May 21 - NATO leaders seal a landmark agreement to hand control of Afghanistan over to its own security forces by the middle of next year. Deborah Lutterbeck reports.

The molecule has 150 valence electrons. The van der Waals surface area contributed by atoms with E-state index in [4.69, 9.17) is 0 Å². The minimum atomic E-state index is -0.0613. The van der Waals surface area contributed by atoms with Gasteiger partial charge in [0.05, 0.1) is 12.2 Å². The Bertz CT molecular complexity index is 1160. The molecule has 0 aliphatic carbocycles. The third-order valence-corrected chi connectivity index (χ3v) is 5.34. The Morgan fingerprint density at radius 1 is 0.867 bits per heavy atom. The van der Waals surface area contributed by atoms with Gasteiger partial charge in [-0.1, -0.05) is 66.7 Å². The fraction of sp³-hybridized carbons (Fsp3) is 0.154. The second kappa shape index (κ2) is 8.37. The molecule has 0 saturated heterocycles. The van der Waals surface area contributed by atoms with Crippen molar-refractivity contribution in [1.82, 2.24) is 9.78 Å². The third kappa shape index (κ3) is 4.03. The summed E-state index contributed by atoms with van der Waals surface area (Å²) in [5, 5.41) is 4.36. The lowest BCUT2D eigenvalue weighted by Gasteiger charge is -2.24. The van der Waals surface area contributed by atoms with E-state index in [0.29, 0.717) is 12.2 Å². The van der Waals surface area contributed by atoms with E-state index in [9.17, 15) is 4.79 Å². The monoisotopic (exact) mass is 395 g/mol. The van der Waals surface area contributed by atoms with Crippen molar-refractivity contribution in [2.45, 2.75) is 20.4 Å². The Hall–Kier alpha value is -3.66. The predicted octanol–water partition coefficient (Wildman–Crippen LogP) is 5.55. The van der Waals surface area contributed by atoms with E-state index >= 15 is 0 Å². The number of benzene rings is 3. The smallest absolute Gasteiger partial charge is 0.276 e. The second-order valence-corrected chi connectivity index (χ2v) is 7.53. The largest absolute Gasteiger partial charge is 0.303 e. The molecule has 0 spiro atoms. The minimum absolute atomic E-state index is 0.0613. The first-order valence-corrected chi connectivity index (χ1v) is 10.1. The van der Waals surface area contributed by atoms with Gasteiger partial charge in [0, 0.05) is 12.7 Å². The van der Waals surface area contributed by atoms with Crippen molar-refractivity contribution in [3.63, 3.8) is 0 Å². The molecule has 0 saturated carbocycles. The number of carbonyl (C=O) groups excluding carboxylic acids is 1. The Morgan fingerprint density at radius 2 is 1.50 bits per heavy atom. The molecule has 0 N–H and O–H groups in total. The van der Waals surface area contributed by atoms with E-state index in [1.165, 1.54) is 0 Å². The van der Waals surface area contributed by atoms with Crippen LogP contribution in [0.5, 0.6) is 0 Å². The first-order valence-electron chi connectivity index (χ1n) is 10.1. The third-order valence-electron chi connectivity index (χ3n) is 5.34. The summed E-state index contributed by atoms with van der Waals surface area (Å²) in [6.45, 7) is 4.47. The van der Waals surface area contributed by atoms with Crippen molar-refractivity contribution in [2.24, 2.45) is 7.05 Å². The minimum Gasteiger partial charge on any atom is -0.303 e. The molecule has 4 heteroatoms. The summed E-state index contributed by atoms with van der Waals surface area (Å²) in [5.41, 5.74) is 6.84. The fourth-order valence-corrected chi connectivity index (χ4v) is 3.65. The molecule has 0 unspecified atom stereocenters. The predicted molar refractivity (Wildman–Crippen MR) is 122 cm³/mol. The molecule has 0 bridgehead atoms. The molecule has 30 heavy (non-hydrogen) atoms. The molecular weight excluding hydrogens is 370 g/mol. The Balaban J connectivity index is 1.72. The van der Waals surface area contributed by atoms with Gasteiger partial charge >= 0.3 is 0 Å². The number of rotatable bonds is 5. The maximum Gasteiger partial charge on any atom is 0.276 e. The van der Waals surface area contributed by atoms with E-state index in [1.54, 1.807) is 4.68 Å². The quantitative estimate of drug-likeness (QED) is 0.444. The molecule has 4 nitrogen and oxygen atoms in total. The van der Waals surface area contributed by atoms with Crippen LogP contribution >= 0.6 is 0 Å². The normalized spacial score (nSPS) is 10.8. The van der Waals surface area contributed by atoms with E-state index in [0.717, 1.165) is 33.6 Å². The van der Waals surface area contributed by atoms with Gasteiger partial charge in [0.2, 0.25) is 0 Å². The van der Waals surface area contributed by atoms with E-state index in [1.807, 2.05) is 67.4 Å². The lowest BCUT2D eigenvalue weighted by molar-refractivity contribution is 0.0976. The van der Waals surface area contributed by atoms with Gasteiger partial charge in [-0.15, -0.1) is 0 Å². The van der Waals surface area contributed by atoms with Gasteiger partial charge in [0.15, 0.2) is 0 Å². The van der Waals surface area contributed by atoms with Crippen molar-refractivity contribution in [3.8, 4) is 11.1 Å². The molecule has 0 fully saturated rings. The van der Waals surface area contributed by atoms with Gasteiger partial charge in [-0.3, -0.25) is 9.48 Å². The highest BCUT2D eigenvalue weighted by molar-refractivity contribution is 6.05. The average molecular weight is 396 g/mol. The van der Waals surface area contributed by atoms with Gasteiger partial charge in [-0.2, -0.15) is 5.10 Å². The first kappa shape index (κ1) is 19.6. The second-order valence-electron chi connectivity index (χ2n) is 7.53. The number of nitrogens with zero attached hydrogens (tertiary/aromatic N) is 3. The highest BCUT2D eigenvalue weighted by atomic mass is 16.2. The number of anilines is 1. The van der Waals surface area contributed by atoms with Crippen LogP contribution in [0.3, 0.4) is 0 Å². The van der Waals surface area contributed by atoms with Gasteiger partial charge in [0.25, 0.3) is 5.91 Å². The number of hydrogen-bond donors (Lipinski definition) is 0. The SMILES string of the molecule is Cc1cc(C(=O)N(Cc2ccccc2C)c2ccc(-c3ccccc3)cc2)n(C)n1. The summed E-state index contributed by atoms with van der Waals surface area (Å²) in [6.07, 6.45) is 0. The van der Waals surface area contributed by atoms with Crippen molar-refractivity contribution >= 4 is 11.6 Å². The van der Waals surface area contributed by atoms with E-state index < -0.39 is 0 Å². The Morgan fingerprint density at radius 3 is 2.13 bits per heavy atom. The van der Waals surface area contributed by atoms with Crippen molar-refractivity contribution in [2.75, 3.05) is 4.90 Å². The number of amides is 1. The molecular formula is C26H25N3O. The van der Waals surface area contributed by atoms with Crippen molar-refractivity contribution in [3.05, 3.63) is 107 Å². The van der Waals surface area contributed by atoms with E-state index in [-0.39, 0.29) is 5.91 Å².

NATO leaders seal a landmark agreement Monday to hand control of Afghanistan over to its own security forces by the middle of next year, putting the Western alliance on an "irreversible" path out of an unpopular, decade-long war. NATO SECRETARY-GENERAL ANDERS FOGH RASMUSSEN (SOUNDBITE) (English) NATO SECRETARY-GENERAL ANDERS FOGH RASMUSSEN SAYING: "In the course of next year, we expect that Afghan security forces will have assumed the lead for security responsibility across the whole of Afghanistan. That will be a significant marker towards completing the journey of transition." While NATO formally endorsed a U.S.-backed strategy that calls for a gradual exit of foreign combat troops by the end of 2014, the alliance left major questions unanswered about how to prevent a slide into chaos and a Taliban resurgence after the allies are gone. The two-day meeting of the 28-nation alliance marked a milestone in a war sparked by the September 11 attacks that has spanned three U.S. presidential terms and even outlasted al Qaeda leader Osama bin Laden. A decision by France's new President Francois Hollande to pull out French troops by the end of December - two years ahead of NATO's timetable - has raised fears that other allies may also think about a rush to the exits. U.S. President Barack Obama called for a "responsible" end to the war. (SOUNDBITE) (English) U.S. PRESIDENT BARACK OBAMA SAYING: "Our nations and the world have a vital interest in the success of this mission and I am confident, because of the leadership represented here as well as the leadership of our outstanding armed forces, that we can advance that goal today and responsibly bring this war to an end." Alliance leaders, in a final communiqué, ratified plans for the NATO-led International Security Assistance Force to hand over command of all combat missions to Afghan forces by the middle of 2013 and for the withdrawal of most of the 130,000 foreign troops by the end of 2014. Deborah Lutterbeck, Reuters